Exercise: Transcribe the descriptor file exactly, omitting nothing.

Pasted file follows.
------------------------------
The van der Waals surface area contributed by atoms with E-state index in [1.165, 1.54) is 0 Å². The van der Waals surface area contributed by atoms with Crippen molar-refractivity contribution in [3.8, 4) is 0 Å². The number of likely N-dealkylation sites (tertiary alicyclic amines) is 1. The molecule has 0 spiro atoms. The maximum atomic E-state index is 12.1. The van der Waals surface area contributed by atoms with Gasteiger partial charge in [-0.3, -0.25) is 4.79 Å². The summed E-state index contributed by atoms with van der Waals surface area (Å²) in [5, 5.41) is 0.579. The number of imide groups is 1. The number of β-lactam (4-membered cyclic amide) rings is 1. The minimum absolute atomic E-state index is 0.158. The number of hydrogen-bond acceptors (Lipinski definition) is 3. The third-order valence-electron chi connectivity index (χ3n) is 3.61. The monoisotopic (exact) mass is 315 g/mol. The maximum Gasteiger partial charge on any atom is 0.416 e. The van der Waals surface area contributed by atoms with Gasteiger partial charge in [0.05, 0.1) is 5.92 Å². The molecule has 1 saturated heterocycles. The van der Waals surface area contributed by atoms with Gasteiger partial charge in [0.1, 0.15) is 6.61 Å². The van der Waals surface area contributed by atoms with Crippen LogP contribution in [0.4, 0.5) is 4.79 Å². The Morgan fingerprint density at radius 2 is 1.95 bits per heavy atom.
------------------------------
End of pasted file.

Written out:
The van der Waals surface area contributed by atoms with E-state index in [1.165, 1.54) is 0 Å². The van der Waals surface area contributed by atoms with Crippen molar-refractivity contribution in [3.8, 4) is 0 Å². The number of likely N-dealkylation sites (tertiary alicyclic amines) is 1. The molecule has 0 spiro atoms. The maximum atomic E-state index is 12.1. The van der Waals surface area contributed by atoms with Gasteiger partial charge in [-0.3, -0.25) is 4.79 Å². The summed E-state index contributed by atoms with van der Waals surface area (Å²) in [5, 5.41) is 0.579. The number of imide groups is 1. The number of β-lactam (4-membered cyclic amide) rings is 1. The minimum absolute atomic E-state index is 0.158. The number of hydrogen-bond acceptors (Lipinski definition) is 3. The third-order valence-electron chi connectivity index (χ3n) is 3.61. The monoisotopic (exact) mass is 315 g/mol. The maximum Gasteiger partial charge on any atom is 0.416 e. The van der Waals surface area contributed by atoms with Gasteiger partial charge in [0.05, 0.1) is 5.92 Å². The molecule has 1 saturated heterocycles. The van der Waals surface area contributed by atoms with Gasteiger partial charge in [0.1, 0.15) is 6.61 Å². The van der Waals surface area contributed by atoms with Crippen LogP contribution in [0.4, 0.5) is 4.79 Å². The Morgan fingerprint density at radius 2 is 1.95 bits per heavy atom.